You make excellent points. The NFL teams are employers, and I might add that the ADA clearly applies to labor unions as well. The short answer to your question is I have no idea how to answer your question. The only thing I can think of is that, despite what I have written about for years concerning how sports and the ADA interact with each other, it is somewhat counterintuitive for an athlete that would play at the NFL level to integrate into his mindset that he has a disability and has rights. That said, there is no reason why it couldn’t be done (i.e. an athlete seeking employment in the NFL suing for ADA violations for all the reasons you mentioned and then some).

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The ADA also protects employes who are wrongfully regarded as disabled so players with conditions that are not defined as disabling by the Act are protected. See the case of the Patriots starting DL let go today due to his diagnosis of Type 2 Diabetes. Seems to me he has a case.


Quite right, especially after the amendment to the Americans with Disabilities Act. In my opinion, it is only a matter of time before we see suits. While the ADA does have a fundamental alteration defense. That defense only applies to reasonable accommodations and not to violations of the ADA in other respects. Therefore, while it very well could be the case that complying with the ADA vis-à-vis the NFL draft combine would fundamentally alter things, that would not be a defense for the possible ADA violations that could be alleged here.

The issues in this kind of case are going to be: what are the essential functions of his position; can he do them with or without reasonable accommodation; and is he a direct threat. Little doubt that he would have a disability.

I am a huge fan of sports, and ever since my first edition back in 2000, I have always had a chapter on the ADA and sports. As you may have heard by now, the Chicago regional office of the NLRB has now said the that athletes at Northwestern University on scholarship to play football are employees (see ” title=”NLRB Northwestern football decision” rel=”nofollow”>). For those interested in the life of an athlete at a big-time program, it is very informative reading. Considering how all-consuming being a student athlete is at a big-time program, it isn’t really surprising to me that the NLRB found that the student athlete on scholarship to play football at Northwestern is an employee. That said, this decision has tremendous ramifications. For example, if a person is an employee, then what about workers compensation? If the person is an employee, what about the employee’s right to profit from his or her likeness? On the ADA side, it has huge implications. If scholarship athletes are employees, then that means title I of the ADA applies to that relationship, which means that the college or University is going have to worry about pre-employment medical inquiries (that alone would have a huge impact on the mechanics of the recruiting process), post employment medical inquiries (which also would have a huge impact on the mechanics of dealing with injured athletes), reasonable accommodations, etc. It also could quite conceivably mean that with respect to a student’s academics, they are going to have to worry about a different title, either title II-if a public entity,-or title III if a private entity. The rules aren’t exactly the same across the titles. Thus, with respect to football, the student-athletes will be subject to title I of the ADA, but with respect to that student-athletes succeeding in the college or university, the student athlete could very well be subject to title II or title III of the ADA (and maybe even title I?). Northwestern has said they will appeal. Since this decision could have such a fundamental impact on big-time sports, two things wouldn’t surprise me: 1) it goes all the way to the US Supreme Court; and/or 2) Congress enacts legislation to preserve big-time sports as they currently operate. Stay tuned.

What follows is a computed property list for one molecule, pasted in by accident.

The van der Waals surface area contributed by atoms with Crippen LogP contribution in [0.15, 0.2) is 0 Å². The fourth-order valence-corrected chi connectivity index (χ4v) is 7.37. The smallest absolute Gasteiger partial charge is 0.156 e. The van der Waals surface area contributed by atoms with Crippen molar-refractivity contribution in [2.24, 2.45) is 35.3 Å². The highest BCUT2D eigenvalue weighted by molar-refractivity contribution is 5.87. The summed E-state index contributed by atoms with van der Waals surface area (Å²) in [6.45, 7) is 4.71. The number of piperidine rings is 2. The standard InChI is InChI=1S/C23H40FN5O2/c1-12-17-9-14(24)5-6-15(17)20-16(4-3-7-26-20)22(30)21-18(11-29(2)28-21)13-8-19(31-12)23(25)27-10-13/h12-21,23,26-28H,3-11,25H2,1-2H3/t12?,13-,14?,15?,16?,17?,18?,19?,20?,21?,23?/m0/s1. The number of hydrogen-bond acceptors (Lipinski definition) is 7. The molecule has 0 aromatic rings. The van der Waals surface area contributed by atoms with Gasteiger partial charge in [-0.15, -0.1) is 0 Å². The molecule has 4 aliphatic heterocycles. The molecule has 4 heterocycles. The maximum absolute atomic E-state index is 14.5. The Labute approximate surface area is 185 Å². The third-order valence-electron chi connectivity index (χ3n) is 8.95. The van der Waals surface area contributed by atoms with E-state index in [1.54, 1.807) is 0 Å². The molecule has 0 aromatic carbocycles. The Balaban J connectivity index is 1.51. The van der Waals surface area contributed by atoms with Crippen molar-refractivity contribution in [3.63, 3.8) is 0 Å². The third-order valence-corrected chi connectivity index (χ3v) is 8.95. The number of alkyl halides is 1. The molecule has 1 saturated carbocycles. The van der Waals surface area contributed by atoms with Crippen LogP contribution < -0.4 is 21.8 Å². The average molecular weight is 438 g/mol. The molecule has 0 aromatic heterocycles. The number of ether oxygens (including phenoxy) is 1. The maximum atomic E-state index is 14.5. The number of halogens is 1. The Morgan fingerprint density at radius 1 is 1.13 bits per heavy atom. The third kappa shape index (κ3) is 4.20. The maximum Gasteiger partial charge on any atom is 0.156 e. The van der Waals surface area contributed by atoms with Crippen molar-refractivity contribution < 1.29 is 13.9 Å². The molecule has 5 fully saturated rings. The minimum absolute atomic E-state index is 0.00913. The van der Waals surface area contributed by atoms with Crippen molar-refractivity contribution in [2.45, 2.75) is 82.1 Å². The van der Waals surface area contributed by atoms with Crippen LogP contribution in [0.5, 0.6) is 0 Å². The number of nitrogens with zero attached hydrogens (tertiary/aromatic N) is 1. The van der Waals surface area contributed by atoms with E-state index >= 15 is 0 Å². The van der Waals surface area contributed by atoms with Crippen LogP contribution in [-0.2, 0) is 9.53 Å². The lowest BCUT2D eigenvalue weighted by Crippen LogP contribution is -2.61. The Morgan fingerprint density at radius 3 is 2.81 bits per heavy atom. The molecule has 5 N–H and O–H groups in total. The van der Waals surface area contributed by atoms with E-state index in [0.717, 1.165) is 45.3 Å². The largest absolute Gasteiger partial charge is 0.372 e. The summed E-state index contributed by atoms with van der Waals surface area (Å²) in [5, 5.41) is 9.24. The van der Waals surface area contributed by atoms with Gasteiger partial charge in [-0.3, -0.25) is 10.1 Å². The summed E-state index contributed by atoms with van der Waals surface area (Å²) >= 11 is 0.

The above is a clear violation of the ADA if I ever saw one. To my mind, it is not a question of whether a violation of the ADA is occurring with respect to the combine, but whether what happens when someone finally calls the NFL on it. My guess is that the particular individual calling the NFL on it will win, but then you will see legislation, especially now, putting in an exception for professional sports leagues.